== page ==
• This is a placeholder for discussion of vegetarianism, which some assert was practised by Epicureans, but for which there is little if any textual support for that conclusion.

    Here is a post by Hiram on the topic. This is the only reference I've seen to vegetarianism being discussed, and it is far from clear that it supports the conclusion that most or even a significant number of Epicureans were vegetarian. I recall nothing in Diogenes Laertius, Diogenes of Oinoanda, or Lucretius which supports vegetarianism.

  • I would think the decision would be based on individual assessment of net pleasure.

    I have a type of autoimmune arthritis, and before menopause, whenever I would eat meat or chicken, my feet swelled up-- so I didn't eat them. I could eat fish occasionally but not often. This was the case for about 15 years-- I used to check every so often to be sure it was still true, because I love a juicy burger, lol.

    Fortunately, that seems to be less of an issue now... but now animal protein seems to worsen insulin resistance for me, if I eat a regular serving. So I eat a little here and there, not much at one time. It doesn't bother me on a empathy basis.

    Some people may have unusual sensitivity to thinking about eating animals that causes them disproportionate mental pain, and it makes sense for them not to eat animals as long as no net pain results from that decision.

  • I'm so busy with the first Epicurean festival that will be next week that I do not read this forum ofthen

    In the festival we will organize an epicurean lunch. And presenting the epicurean lunch to people jast this morning I wote this few lines:

    Epicurus was not a vegetarian

    Often we find the name Epicurus in the list of historical vegetarian figures. Indeed there are some testimonies in this sense, which are inevitably misunderstood by those who want to read us what they want to read.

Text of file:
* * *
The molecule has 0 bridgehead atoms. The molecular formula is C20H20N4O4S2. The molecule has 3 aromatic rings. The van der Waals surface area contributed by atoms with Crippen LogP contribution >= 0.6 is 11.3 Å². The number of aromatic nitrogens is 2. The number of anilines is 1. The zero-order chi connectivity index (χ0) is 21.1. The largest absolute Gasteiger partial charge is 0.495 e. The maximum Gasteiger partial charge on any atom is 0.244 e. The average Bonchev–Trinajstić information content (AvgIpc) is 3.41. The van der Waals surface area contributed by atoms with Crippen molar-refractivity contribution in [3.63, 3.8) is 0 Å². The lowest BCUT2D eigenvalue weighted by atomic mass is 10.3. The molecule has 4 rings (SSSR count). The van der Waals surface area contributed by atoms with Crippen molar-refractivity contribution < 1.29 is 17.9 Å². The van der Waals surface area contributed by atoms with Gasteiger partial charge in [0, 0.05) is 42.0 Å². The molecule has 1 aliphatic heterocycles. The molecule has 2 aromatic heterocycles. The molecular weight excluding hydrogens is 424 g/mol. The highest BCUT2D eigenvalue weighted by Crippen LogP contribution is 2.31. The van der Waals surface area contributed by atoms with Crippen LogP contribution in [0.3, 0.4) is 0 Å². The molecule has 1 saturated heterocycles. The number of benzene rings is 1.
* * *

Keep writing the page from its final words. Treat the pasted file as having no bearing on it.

For example San Girolamo tells us: "Epicurus, a supporter of pleasure, did nothing but fill all his books with vegetables and fruit, and said that it is necessary to live on simple foods, because the meats and the refined foods are prepared with great anxiety and effort , and there is greater punishment in proposing them than enjoying them ... "

    But we know that Epicurus had made his flag of moderation and excluding a food on principle just does not fit into his strings. Certainly he normally preferred other foods, but on occasion there is no doubt that he even ate meat.

    "Being able to live happily with simple and unrequired food is good for your health and (...) makes us appreciate more the little luxuries that sometimes fate gives us ..." (Letter to Meneceo).

    Of course afther the festival I'll post all the pictures of Epicurs' Lunch... :)

  • I agree Michelle! Where do people get these ideas? It seems so few are rigorous about providing cites for their propositions!

    I tend to be careful about "moderation" too, because when the goal is fixed on pleasure sometimes we are immoderate, when immoderation is called for, to achieve the goal.

    The "golden mean" idea seems much more Aristotle / Plato than Epicurus, and yet people presume that he taught that since the others did. But placing any goal as a goal in itself equal to pleasure would be inconsistent.